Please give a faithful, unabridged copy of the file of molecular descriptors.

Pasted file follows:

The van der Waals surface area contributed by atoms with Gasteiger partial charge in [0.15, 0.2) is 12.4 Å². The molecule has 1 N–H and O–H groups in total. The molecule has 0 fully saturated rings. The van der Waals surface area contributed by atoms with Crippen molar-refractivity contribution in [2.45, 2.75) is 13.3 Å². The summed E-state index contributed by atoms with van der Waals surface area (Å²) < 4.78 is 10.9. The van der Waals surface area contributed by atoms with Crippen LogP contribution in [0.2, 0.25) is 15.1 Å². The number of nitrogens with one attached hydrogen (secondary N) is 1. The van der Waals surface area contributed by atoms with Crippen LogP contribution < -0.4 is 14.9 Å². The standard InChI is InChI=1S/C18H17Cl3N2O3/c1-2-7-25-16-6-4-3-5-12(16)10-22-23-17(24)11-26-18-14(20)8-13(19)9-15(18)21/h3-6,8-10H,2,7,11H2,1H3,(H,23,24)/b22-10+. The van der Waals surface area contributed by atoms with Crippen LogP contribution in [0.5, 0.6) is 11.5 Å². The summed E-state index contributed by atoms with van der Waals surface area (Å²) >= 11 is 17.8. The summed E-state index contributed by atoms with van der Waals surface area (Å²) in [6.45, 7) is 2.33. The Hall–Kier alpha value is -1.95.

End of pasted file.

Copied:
The van der Waals surface area contributed by atoms with Gasteiger partial charge in [0.15, 0.2) is 12.4 Å². The molecule has 1 N–H and O–H groups in total. The molecule has 0 fully saturated rings. The van der Waals surface area contributed by atoms with Crippen molar-refractivity contribution in [2.45, 2.75) is 13.3 Å². The summed E-state index contributed by atoms with van der Waals surface area (Å²) < 4.78 is 10.9. The van der Waals surface area contributed by atoms with Crippen LogP contribution in [0.2, 0.25) is 15.1 Å². The number of nitrogens with one attached hydrogen (secondary N) is 1. The van der Waals surface area contributed by atoms with Crippen LogP contribution < -0.4 is 14.9 Å². The standard InChI is InChI=1S/C18H17Cl3N2O3/c1-2-7-25-16-6-4-3-5-12(16)10-22-23-17(24)11-26-18-14(20)8-13(19)9-15(18)21/h3-6,8-10H,2,7,11H2,1H3,(H,23,24)/b22-10+. The van der Waals surface area contributed by atoms with Crippen LogP contribution in [0.5, 0.6) is 11.5 Å². The summed E-state index contributed by atoms with van der Waals surface area (Å²) >= 11 is 17.8. The summed E-state index contributed by atoms with van der Waals surface area (Å²) in [6.45, 7) is 2.33. The Hall–Kier alpha value is -1.95.